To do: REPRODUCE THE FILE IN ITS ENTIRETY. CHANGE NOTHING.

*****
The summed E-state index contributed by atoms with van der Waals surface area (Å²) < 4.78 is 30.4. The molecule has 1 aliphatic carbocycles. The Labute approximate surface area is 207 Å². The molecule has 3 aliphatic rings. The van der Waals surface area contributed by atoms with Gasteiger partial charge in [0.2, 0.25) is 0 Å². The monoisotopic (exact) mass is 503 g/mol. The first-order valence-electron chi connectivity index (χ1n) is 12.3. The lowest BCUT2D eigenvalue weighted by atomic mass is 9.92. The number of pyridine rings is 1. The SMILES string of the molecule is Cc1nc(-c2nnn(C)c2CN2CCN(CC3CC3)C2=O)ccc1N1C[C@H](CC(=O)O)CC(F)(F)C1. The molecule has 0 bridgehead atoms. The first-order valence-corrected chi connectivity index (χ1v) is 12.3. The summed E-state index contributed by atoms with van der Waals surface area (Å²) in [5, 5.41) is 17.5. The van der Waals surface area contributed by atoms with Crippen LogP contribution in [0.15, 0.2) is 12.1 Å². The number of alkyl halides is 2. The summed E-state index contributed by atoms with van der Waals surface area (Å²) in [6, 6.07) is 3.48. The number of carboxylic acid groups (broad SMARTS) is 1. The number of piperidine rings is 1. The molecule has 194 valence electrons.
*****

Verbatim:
The summed E-state index contributed by atoms with van der Waals surface area (Å²) < 4.78 is 30.4. The molecule has 1 aliphatic carbocycles. The Labute approximate surface area is 207 Å². The molecule has 3 aliphatic rings. The van der Waals surface area contributed by atoms with Gasteiger partial charge in [0.2, 0.25) is 0 Å². The monoisotopic (exact) mass is 503 g/mol. The first-order valence-electron chi connectivity index (χ1n) is 12.3. The lowest BCUT2D eigenvalue weighted by atomic mass is 9.92. The number of pyridine rings is 1. The SMILES string of the molecule is Cc1nc(-c2nnn(C)c2CN2CCN(CC3CC3)C2=O)ccc1N1C[C@H](CC(=O)O)CC(F)(F)C1. The molecule has 0 bridgehead atoms. The first-order valence-corrected chi connectivity index (χ1v) is 12.3. The summed E-state index contributed by atoms with van der Waals surface area (Å²) in [5, 5.41) is 17.5. The van der Waals surface area contributed by atoms with Crippen LogP contribution in [0.15, 0.2) is 12.1 Å². The number of alkyl halides is 2. The summed E-state index contributed by atoms with van der Waals surface area (Å²) in [6, 6.07) is 3.48. The number of carboxylic acid groups (broad SMARTS) is 1. The number of piperidine rings is 1. The molecule has 194 valence electrons.